Aaron Rodgers - Packers vs. Seahawks

Green Bay quarterback Aaron Rodgers scrambles during the second quarter of the Packers' 28-23 win over the Seattle Seahawks in an NFC Divisional playoff game Sunday at Lambeau Field in Green Bay. 

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GREEN BAY — Many around the NFL thought Sunday's playoff game between the Green Bay Packers and Seattle Seahawks would be a changing of the guard.

This was the time, the experts said, that 36-year-old Aaron Rodgers of the Packers would give way to 31-year-old Russell Wilson of the Seahawks as the top quarterback in the NFC. Wilson, they said, was doing the things — extending plays with his feet, completing deep balls, making clutch throws — that made Rodgers famous, only this season Wilson was doing them better than Rodgers.

Sunday night, Rodgers answered back.

Sharp all game long and twice delivering in critical third-down situations as the Packers offense ran out the clock against the onrushing Seahawks, Rodgers engineered a 28-23 victory over Seattle at Lambeau Field, putting Green Bay one game away from the Super Bowl.

The elusive Wilson was outstanding in leading Seattle's second-half comeback from an 18-point deficit, but it was Rodgers who ruled the day with a superlative effort that showed he is still the king among NFC quarterbacks. Whenever the Packers needed something, he delivered.

"Winning is always satisfying, but there are moments in the season that rank higher than others and this obviously is one of those moments," Rodgers said. "Based on the way their offense was moving the ball, I knew I was going to have to make some plays tonight. I felt good about my preparation and the performance. I felt really locked in from Wednesday on and practiced well and felt really good today all day. Just felt like today was going to be one of these type of performances."

Rodgers completed 16 of 27 passes for 243 yards and two touchdowns, with a passer rating of 113.7. He led three 75-yard touchdown drives and one one of 60 yards.

But it was at the end when Rodgers showed he's still the master. Wilson got the Seahawks within five, but the Packers defense finally stopped Seattle. Hoping to run out the clock, Green Bay had the ball at its 20-yard line with 2 minutes, 32 seconds left.

On third-and-7 from the 23, Rodgers lofted a perfect strike between two defenders to wide receiver Davante Adams for a 32-yard gain. Later, the Packers faced a third-and-9 at Seattle's 45 when Rodgers found tight end Jimmy Graham on a crossing route for 9 yards and the game-clinching first down.

"I thought he made some clutch throws," coach Matt LaFleur said. "A good indication of really good quarterback play, look at the third down. It was one of the best performances we’ve had all year on third down, we were 9-of-13, I think it was. Just clutch throws and his ability to stand in there. He took a shot on that last play on the shallow cross to Jimmy. I thought he did an outstanding job."

Rodgers' effort had to be particularly satisfying because it came on the heels of four straight games in which his legendary accuracy suffered and his NFL-best career passer rating took a hit. That started the league-wide whispers that Rodgers was finally starting to show his age. It for sure wasn't lost on the ultra-competitive Rodgers that he was facing Wilson, whose resourcefulness mirrored his own.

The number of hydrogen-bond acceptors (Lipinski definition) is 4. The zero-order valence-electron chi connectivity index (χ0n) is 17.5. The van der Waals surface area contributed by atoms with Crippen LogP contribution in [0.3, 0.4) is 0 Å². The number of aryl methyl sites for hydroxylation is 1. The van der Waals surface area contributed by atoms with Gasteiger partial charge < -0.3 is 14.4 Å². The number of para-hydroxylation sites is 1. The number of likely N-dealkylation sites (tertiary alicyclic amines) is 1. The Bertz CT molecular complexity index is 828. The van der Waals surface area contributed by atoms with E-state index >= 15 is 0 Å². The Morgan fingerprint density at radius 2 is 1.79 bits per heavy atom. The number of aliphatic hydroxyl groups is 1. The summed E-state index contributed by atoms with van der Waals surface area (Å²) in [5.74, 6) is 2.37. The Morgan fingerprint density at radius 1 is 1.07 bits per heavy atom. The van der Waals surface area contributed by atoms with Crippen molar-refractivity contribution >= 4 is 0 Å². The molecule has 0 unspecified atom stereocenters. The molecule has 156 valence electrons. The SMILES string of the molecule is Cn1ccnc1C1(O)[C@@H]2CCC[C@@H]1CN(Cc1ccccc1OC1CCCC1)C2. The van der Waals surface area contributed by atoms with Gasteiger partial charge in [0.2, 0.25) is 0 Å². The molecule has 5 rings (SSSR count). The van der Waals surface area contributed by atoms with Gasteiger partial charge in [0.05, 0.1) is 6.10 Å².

"As opposed to our last game we played in Detroit, where I felt pretty good about most of the throws and statistically I was way off, I felt good about all the throws tonight," Rodgers said. "I felt good about the ball coming off of my hand. It’s one of those feelings that start to creep up during warm-ups where you really feel like you’re locked in."

There were other factors in Rodgers' recent downturn that were out of his control, but he showed Sunday that he still has it. He even included a rare quarterback sneak for a third-down conversion and a 14-yard run around end.

"It’s just typical Aaron," Adams said. "People have down days, not always going to be perfect. I didn’t see anything that was drastically different. He didn’t come in and meditate every day, he did his thing, and he’s Aaron. So at any point, he can blow up and have a game like that. So that’s what we hang our hat on, is him being able to just be explosive at any point."

Adams was Rodgers' partner in crime during the game, catching eight passes for 160 yards and two touchdowns. All eight of Adams' catches went for first down. Adams killed the Seahawks on corner routes, with touchdowns of 20 and 40 yards in addition to the late 32-yarder.

"We put the world on our shoulders," Adams said. "It’s something that we came into this game knowing that it was going to have to be a 12-and-17-type game, one of those ones that we’ve done in the past. ... When we get on the same page and we’re able to find each other and get on the right wavelength early, I think that it’s really tough to beat this team."

We'll find out Sunday when Green Bay, the No. 2 seed, plays at top-seeded San Francisco, a team that drubbed it in late November. Now Rodgers is back in the NFC Championship Game for the first time since the 2016 season.

"He deserves it," Adams said. "He’s a hell of a player. We all know what he’s done in his career. He’s definitely hungry for another Super Bowl. He deserves it, so we’re doing everything in our power to put him in that position."

It appears Rodgers is doing the same.


Photos: Green Bay Packers fend off Seattle Seahawks to earn trip to NFC title game

Contact Tom Oates at toates@madison.com

This article originally ran on madison.com.

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